Shortly after the 9/11 attacks, did Richard Armitrage tell Pakistan's intelligence director that if Pakistan didn't cooperate with the US in the
WOT, they had better "Be prepared to go back to the Stone Age."? An interview with President-General Musharraf set to air Sunday says just that.
President Bush said Friday he was "taken aback" by a purported U.S. threat to bomb Pakistan back to the Stone Age if it did not cooperate in the
fight against terrorism after the Sept. 11 attacks.
He praised Pakistani President Gen. Pervez Musharraf for being one of the first foreign leaders to come out after the Sept. 11, 2001, attacks to stand
with the U.S. to "help root out an enemy."
In an interview to air Sunday on CBS-TV's "60 Minutes" program, Musharraf said that after the attacks, Richard Armitage, then deputy secretary of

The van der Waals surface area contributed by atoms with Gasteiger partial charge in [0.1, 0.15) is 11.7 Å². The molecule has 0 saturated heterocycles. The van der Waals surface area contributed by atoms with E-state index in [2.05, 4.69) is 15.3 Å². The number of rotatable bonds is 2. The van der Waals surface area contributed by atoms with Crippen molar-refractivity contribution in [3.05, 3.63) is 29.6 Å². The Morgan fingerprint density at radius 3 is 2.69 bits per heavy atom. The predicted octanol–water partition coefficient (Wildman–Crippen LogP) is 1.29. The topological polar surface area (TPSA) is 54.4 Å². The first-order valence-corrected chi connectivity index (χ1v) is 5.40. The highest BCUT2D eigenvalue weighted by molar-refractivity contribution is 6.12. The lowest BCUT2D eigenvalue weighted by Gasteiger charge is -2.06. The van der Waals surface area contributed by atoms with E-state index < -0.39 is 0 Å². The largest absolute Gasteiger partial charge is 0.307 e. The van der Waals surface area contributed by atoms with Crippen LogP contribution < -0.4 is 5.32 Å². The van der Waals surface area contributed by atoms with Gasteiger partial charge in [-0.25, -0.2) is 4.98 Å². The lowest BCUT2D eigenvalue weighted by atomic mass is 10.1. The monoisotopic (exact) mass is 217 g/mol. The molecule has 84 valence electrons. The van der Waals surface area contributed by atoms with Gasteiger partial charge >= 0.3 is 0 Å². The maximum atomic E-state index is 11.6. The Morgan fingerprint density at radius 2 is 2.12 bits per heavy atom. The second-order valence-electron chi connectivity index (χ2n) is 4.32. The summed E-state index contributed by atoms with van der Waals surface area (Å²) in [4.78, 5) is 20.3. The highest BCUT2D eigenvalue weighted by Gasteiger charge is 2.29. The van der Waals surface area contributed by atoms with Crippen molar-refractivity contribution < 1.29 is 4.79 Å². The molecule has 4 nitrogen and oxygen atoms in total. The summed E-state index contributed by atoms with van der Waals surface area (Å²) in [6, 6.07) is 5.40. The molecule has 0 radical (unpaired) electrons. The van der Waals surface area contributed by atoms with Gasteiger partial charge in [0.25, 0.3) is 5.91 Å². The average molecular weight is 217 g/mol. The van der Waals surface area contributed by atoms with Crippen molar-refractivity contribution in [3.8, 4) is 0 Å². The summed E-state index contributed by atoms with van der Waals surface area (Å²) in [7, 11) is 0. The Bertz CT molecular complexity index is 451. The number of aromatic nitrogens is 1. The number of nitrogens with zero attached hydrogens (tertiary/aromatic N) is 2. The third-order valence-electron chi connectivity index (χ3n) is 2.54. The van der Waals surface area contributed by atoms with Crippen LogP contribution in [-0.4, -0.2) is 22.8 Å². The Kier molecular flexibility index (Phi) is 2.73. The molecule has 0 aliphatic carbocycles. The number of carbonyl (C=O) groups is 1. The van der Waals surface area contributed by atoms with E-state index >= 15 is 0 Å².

state, told Pakistan's intelligence director that the United States would bomb his country if it didn't help fight terrorists.
He said that Armitage had told him, "Be prepared to go back to the Stone Age."
Armitage has disputed the language attributed to him but did not deny the message was a strong one.
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I can see Armitrage saying something to that effect. I can also see him denying it.
In the wake of 9/11, inflamed rhetoric was at its then peak, the rest of the world was either "with us or against us" in the WOT with the "axis of
evil" and all the other "evildoers."
How does that sit now, though, in light of further developments, extaordinary rendition, secret prisons, and other strong arm tactics, not to mention
Colin Powell's letter to the President?
Have we lost the moral highground? Did we ever really have it to begin with, or did we just claim it for our own?
[edit on 22-9-2006 by Icarus Rising]